Wargaming Evolved: Methodology and Best Practices for Simulation-Supported Wargaming

Evensen, Per-Idar
Martinussen, Svein Erlend
Halsør, Marius
Bentsen, Dan Helge
Evensen, Per-Idar; Martinussen, Svein Erlend; Halsør, Marius; Bentsen, Dan Helge. Wargaming Evolved: Methodology and Best Practices for Simulation-Supported Wargaming. I: The Interservice/Industry Training, Simulation & Education Conference (I/ITSEC), Volume 2019. Orlando, FL (USA): The National Training and Simulation Association (NTSA) 2019 ISBN 0970977808.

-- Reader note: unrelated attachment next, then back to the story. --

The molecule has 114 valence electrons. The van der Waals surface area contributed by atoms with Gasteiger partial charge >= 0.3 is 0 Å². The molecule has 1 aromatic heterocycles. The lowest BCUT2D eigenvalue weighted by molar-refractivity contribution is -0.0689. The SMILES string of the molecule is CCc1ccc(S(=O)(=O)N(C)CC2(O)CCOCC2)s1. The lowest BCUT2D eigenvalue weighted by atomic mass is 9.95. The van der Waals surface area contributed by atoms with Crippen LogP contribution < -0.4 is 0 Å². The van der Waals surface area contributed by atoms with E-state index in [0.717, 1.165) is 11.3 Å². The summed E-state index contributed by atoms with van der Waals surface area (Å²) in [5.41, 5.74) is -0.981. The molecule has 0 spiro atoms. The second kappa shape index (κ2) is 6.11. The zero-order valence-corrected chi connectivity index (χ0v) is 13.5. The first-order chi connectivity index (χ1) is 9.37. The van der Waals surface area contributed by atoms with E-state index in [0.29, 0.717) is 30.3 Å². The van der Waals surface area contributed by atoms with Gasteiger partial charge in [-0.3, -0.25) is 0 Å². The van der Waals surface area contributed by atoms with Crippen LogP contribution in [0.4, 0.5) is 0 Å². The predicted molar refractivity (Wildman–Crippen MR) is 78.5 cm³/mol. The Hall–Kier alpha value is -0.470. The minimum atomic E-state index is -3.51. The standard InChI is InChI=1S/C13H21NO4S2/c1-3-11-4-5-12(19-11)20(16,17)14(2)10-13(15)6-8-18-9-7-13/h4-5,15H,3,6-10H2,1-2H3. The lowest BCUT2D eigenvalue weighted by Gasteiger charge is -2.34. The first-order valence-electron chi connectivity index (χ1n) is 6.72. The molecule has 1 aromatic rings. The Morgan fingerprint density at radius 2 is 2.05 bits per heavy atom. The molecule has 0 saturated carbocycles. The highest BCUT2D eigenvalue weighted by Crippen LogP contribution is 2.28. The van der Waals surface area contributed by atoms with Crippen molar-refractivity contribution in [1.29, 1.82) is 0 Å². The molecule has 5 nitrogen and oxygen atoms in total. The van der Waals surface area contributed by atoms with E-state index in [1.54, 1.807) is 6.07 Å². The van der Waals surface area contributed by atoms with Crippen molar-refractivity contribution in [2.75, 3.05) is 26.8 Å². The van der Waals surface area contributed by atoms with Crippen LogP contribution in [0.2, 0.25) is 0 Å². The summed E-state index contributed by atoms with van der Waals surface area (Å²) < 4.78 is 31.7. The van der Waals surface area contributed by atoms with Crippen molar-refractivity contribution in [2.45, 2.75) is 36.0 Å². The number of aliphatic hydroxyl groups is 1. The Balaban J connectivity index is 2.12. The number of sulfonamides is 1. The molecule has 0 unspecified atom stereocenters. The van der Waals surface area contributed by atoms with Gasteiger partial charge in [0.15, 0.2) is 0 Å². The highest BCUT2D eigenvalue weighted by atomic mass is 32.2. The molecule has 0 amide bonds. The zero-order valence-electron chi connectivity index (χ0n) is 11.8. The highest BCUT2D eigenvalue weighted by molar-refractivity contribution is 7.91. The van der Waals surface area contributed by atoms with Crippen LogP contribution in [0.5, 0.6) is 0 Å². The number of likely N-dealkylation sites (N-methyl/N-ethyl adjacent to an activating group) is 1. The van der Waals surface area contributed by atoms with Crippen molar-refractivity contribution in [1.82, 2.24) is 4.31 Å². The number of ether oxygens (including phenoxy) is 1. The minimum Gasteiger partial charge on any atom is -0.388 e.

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When developing and assessing future force structures, wargaming is a key activity for better understanding the strengths and weaknesses of the force structures. Today simulation systems let us create synthetic environments that to a high degree replicate the physical properties of the real world for these wargames. Furthermore, advances in artificial intelligence (AI) and behavior modeling has given us more realistic computer-generated forces (CGF) that can execute battle drills and lower level tactics with a fairly high degree of realism. However, at the higher levels of the chain of command, AI has not yet replaced human leadership, and planning and conducting simulated operations require participation of officers. For more than a decade, the Norwegian Defence Research Establishment (FFI) has supported the Norwegian Army with conducting wargames for capability planning, with varying degree of simulation support. Throughout this period, the wargames have evolved from what can be described as computer-assisted wargames towards more realistic simulation-supported wargames. Moreover, to get a closer understanding of the deterrent effect of the force structures, which may not be observable when monitoring the actual gameplay, our emphasis has also shifted towards replicating the planning process more properly, and especially on monitoring the planning process of the opposing force. For example, it has been important to find out to what extent specific structure elements discourage the opposing force from taking certain actions. In this paper, we describe our evolved methodology for simulation-supported wargaming, which includes a preparation phase, a gaming and execution phase, including a planning process, and an analysis phase. Furthermore, we discuss what type of data and results we are able to extract from the wargaming sessions, and present a set of best practices for how to conduct successful simulation-supported wargames.
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